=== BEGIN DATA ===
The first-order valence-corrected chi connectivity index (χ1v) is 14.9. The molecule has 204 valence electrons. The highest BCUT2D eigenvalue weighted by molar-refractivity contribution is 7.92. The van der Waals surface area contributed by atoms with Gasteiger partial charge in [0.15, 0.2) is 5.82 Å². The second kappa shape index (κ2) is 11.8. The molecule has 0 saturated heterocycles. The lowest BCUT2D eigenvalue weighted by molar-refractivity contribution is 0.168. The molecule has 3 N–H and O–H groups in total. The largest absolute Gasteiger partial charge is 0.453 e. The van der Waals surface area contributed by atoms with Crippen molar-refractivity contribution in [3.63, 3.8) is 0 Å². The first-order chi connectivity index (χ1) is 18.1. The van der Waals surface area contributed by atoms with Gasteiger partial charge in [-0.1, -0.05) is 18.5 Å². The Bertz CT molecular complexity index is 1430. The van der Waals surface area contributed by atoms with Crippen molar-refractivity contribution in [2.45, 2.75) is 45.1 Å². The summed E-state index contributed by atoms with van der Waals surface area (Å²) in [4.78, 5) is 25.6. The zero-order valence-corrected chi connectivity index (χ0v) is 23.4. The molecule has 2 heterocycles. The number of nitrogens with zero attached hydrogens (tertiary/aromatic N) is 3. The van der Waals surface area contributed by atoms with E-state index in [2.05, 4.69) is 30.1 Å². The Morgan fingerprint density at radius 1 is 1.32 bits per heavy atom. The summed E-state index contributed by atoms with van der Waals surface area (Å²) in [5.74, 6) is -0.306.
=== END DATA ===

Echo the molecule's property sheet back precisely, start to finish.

The first-order valence-corrected chi connectivity index (χ1v) is 14.9. The molecule has 204 valence electrons. The highest BCUT2D eigenvalue weighted by molar-refractivity contribution is 7.92. The van der Waals surface area contributed by atoms with Gasteiger partial charge in [0.15, 0.2) is 5.82 Å². The second kappa shape index (κ2) is 11.8. The molecule has 0 saturated heterocycles. The lowest BCUT2D eigenvalue weighted by molar-refractivity contribution is 0.168. The molecule has 3 N–H and O–H groups in total. The largest absolute Gasteiger partial charge is 0.453 e. The van der Waals surface area contributed by atoms with Crippen molar-refractivity contribution in [3.63, 3.8) is 0 Å². The first-order chi connectivity index (χ1) is 18.1. The van der Waals surface area contributed by atoms with Gasteiger partial charge in [-0.1, -0.05) is 18.5 Å². The Bertz CT molecular complexity index is 1430. The van der Waals surface area contributed by atoms with Crippen molar-refractivity contribution in [2.45, 2.75) is 45.1 Å². The summed E-state index contributed by atoms with van der Waals surface area (Å²) in [4.78, 5) is 25.6. The zero-order valence-corrected chi connectivity index (χ0v) is 23.4. The molecule has 2 heterocycles. The number of nitrogens with zero attached hydrogens (tertiary/aromatic N) is 3. The van der Waals surface area contributed by atoms with E-state index in [2.05, 4.69) is 30.1 Å². The Morgan fingerprint density at radius 1 is 1.32 bits per heavy atom. The summed E-state index contributed by atoms with van der Waals surface area (Å²) in [5.74, 6) is -0.306.